Taraire is in the genus Beilschmiedia, which has 273 accepted species around the world, mainly in tropical and sub-tropical regions. Taraire grows in New Zealand from North Cape, to Raglan and the East Cape. It grows best on well drained fertile soils and does not tolerate poor drainage or very dry sites. Its fruit are an important food source for kererū in late spring and early summer. It has a highly decorative timber, which has been used for flooring and furniture since the 1950s.

It is reported that taraire has been declining in Auckland and Northland since one of the worst droughts in these regions’ history in the summer of 2019/2020. Taraire has continued to decline and is now very evident with skeleton crowns of taraire dominating some ngahere and pockets of native bush. This lack of recovery indicates that some pathogen maybe persisting in the drought stressed trees. Taraire mortality has also been linked to a severe drought in 2010.

Waiheke Island is one site where severe ongoing decline of taraire has been noted since the 2019/20 drought (Figure 1). Scion and Manaaki Whenua Landcare Research (MWLR) staff visited Waiheke Island in August 2021. Samples were collected under MWLR permits, CS101 for Regional Parks and LOA 20-308 Auckland Council reserves.

Five sites were visited on the Island and samples of soil and dieback were collected. Soil baiting yielded Phytophthora multivora from one site, and Phytopythium vexans and Fusarium oxysporum from all sites. Phytophthora multivora, an important pathogen of multiple plant hosts, has also been associated with several native host species, including kauri, rimu and tōtara. It has been shown to be pathogenic to kauri [1], Eucalyptus and Banksia species in Australia [2, 3] and the endangered Wollemi pine in Australia [4]. Recent pathogenicity tests at Scion with P. multivora on pōhutukawa and tōtara were inconclusive as the pathogen was inconsistently reisolated from soil and roots. This is the first record of this pathogen on taraire. Phytopythium vexans is a pathogen on many horticultural crops and ornamental woody hosts in New Zealand and overseas [5, 6]. It has been associated with several of New Zealand’s native species, including kauri, pōhutukawa, pūriri, rimu and tōtara. Recent pathogenicity testing of Pp. vexans on pōhutukawa seedlings and tōtara showed it caused root rot and in the case of the pōhutukawa, reduced the root mass compared to control plants. This is the first report of Pp. vexans on taraire. Fusarium oxysporum is a species complex and ranges from being saprophytic, to a weak, secondary or primary pathogen. Further work would be required to understand what role, if any, this fungus is playing in the decline of taraire. This is also the first time F. oxysporum has been recorded on this host.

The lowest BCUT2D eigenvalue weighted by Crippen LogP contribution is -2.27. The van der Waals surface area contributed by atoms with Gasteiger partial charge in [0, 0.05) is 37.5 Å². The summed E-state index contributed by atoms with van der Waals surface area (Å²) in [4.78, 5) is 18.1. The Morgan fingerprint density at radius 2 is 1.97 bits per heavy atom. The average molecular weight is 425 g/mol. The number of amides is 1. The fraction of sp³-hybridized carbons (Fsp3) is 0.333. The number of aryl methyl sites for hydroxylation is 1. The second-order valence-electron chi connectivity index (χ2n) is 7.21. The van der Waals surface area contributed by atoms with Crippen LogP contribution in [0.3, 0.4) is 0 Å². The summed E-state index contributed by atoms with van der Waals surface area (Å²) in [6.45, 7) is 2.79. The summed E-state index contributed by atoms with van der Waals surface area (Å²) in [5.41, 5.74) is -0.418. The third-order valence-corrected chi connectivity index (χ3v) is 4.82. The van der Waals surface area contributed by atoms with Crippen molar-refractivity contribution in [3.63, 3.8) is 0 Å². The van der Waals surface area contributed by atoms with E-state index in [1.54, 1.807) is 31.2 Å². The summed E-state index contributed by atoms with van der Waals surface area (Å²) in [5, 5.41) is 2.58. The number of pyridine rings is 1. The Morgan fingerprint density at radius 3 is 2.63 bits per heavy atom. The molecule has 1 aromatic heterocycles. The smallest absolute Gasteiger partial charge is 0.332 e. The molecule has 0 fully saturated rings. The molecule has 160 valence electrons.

From three sites where dieback was sampled, isolations yielded Diplodia pseudoseriata from one site, a Colletotrichum species from one site and a Diaporthe species from two different sites. All these genera have the capacity to act as endophytes, saprophytes, weak or primary pathogens. This is the first time D. pseudoseriata has been reported from taraire and only the second time it has been reported from New Zealand.

The severe decline of taraire in the Auckland and Northland regions is of concern. If recovery is successful, it will take decades to regain the crown density that has been lost in this episode that has been instigated by the severe drought of 2019/2020. It’s likely that when the 2019/2020 drought started, taraire was still recovering from the severe drought of 2010. Further work is required for us to understand what role these pathogens or potential pathogens are playing in the decline of taraire, including wider sampling across New Zealand, pathogenicity testing, as well as a look at historical weather data to uncover patterns of taraire decline. With the results from these samples, we can move forward with discussions on how to address this issue with interested parties such as Iwi, DOC and regional councils.

Peter Johnston (Manaaki Whenua Landcare Research) and Kiryn Dobbie (Scion)

[1] Horner, I. and E. Hough, Pathogenicity of four Phytophthora species on kauri in vitro and glasshouse trials. New Zealand Plant Protection, 2014. 67: p. 54-59.
[2] Scott, P., et al., Pathogenicity of Phytophthora multivora to Eucalyptus gomphocephala and Eucalyptus marginata. Forest Pathology, 2012. 42(4): p. 289-298.
[3] Migliorini, D., et al., Extending the host range of Phytophthora multivora, a pathogen of woody plants in horticulture, nurseries, urban environments and natural ecosystems. Urban Forestry & Urban Greening, 2019. 46: p. 126460.
[4] Puno, V., et al., Detection of Phytophthora multivora in the Wollemi Pine site and pathogenicity to Wollemia nobilis. Australasian Plant Pathology, 2015. 44(2): p. 205-215.
[5] Baysal-Gurel, F., et al., First report of Phytopythium vexans causing root and crown rot on flowering cherry in Tennessee. Plant Disease, 2021. 105(1): p. 232.
[6] Jabiri, S., et al., Phytopythium vexans associated with Apple and Pear Decline in the Saïss Plain of Morocco. Microorganisms, 2021. 9(9): p. 1916.

Figure 1. A: Cory Rd site showing skeleton crowns. B: Large tree with total crown decline, note epicormic growth on trunk (arrows). C: Declining trees at Cory Rd.

Happy Holidays

Wishing everyone a happy and relaxing holiday after a year of many accomplishments and challenges. Also wishing our busy scientists and technicians’ good luck for their critical project work over Christmas and the New Year.

Ecology & Environment Research Group

Newsletter of the Scion Ecology and Environment team. Edited by Andrew Pugh and Darryl Herron, Scion. Contact: Andrew Pugh